After some minor bumps along the way, the NASD and NYSE merger is official. The regulators’ consolidation, which was announced on November 28 and approved by the Securities and Exchange Commission on July 26, became effective today.
"The creation of FINRA is the most significant modernization of the self-regulatory regime in decades," said Mary L. Schapiro, Chief Executive Officer of FINRA, in a statement. "With investor protection and market integrity as our overarching objectives, FINRA will be an investor-focused and more streamlined regulator that is better suited to the complexity and competitiveness of today's global capital markets.”
FINRA will operate under SEC oversight. SEC Chairman Christopher Cox said, "The consolidation of NASD's and NYSE's member firm regulatory functions is an important step toward making our self-regulatory system not only more efficient, but more effective in protecting investors. The Commission will work closely with FINRA to eliminate unnecessarily duplicative regulation, including consolidating and strengthening what until now have been two different member rulebooks and two different enforcement systems.”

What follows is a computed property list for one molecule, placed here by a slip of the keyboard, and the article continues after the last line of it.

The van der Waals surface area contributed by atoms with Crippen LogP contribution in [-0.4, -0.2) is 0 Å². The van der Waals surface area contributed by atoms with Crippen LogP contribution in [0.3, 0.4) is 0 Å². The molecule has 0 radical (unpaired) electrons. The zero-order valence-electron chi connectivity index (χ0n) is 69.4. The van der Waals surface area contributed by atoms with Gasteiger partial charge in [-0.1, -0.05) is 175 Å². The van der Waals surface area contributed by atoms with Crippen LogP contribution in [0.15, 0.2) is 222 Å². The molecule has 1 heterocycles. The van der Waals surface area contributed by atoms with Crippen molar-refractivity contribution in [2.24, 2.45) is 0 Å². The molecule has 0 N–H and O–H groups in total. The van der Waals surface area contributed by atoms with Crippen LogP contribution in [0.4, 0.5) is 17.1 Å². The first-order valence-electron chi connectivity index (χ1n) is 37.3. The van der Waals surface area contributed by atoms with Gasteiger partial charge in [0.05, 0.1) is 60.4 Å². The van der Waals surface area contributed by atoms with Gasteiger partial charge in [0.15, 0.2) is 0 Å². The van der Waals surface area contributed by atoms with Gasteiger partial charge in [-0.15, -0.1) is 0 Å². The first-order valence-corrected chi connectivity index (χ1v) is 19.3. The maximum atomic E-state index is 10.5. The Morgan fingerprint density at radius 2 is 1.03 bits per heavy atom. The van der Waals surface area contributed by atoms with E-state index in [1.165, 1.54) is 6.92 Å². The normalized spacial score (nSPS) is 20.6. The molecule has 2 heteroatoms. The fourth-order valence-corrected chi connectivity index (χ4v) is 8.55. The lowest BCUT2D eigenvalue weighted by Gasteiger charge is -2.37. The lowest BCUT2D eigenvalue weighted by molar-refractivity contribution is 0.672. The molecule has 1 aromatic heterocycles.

We’re hoping “eliminating duplicative regulation” will be easier than the name-picking debacle of the last few weeks. After dropping its first choice, SIRA—also an Arabic word that refers to the traditional Muslim biographies of the prophet Mohammad—the watchdog chose FINRA.But shortly after the name switch was announced, the Financial Planning Association and the National Association of Personal Financial Advisors both found fault in the new name, saying it implies the group has authority over all financial professionals. “In actuality, FINRA only has oversight over those selling financial products and investments. This group does not include many financial planners and Registered Investment Advisers,” NAPFA says. But the new regulatory group decided FINRA will stick.